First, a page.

Carol, rest assured this Sussex Bard, at least, does no cringing at those words; they are why I want writing groups (and actually friends of all kinds) who will tell me what I need to hear. Not to mention that I cut some teeth in corporate ghostwriting in a highly regulated industry. If you couldn’t deal with the techies, and the lawyers, and the regulatory experts, and the executives, and all those who just thought because they knew how to type they were writers, …

    I talk about this issue a lot in the context of overcoming racism: I know I’ll never not be racist. The best I can hope, and in some contexts have achieved, is earning enough trust from those of other racial/ethnic groups that they’ll tell me when I’ve been stupid.

    You’re right, though, that there are somewhat deeper pitfalls in fiction writing. I appreciate the way you take them on.

  2. #2 by DoAn (Antony) on May 13, 2010 - 8:40 am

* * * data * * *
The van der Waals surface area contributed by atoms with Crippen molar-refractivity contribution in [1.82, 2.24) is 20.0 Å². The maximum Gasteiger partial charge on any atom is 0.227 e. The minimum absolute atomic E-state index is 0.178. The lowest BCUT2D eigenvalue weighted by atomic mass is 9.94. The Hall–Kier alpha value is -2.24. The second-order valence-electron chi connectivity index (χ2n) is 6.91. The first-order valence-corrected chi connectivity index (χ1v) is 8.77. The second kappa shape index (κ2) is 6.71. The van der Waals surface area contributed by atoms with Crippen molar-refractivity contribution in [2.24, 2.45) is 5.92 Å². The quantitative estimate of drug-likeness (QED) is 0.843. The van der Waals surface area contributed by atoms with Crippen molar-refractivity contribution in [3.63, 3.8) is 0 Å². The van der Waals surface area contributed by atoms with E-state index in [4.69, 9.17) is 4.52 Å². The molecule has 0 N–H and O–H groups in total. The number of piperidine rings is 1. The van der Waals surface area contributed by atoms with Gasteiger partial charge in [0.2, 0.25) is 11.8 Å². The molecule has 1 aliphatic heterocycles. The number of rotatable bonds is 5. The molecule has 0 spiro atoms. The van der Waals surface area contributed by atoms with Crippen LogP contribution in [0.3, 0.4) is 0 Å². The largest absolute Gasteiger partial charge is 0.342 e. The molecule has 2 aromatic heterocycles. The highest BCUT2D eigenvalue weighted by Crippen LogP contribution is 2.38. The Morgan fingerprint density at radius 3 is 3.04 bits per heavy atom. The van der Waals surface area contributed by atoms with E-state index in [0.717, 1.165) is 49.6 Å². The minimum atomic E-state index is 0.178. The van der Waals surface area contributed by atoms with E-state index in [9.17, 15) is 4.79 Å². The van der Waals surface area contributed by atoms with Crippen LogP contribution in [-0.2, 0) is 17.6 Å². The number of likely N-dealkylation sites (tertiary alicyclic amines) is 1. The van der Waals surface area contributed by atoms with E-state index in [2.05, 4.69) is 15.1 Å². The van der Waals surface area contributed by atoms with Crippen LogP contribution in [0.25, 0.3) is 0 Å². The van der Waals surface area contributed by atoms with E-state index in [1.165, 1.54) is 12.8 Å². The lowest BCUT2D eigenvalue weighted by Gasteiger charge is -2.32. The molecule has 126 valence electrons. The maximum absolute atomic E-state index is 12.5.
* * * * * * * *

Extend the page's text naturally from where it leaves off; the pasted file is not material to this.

I love the revision stage of writing. I often think of the writing process in similar terms to the process of conceiving and raising a child. The conception stage is exciting, full of fantasy of the future of the piece, thoughts run wild. Then comes the gestation where you prepare for the piece to come, research, plotting or thinking about the details dominates this time. Then comes the labor as the draft is forced out. It is difficult, draining, often messy, even painful. Then the nurturing stage comes where revisions start to come in. This stage is a balance of gentle coaxing to strict restriction. Things get cut out, other things come in. The revision stage is about helping the piece be its own thing and the best that it can be. Eventually, the revision stage is done and the piece is let go to stand on its own.

    • #3 by Carolyn Raynis on May 19, 2010 - 6:04 pm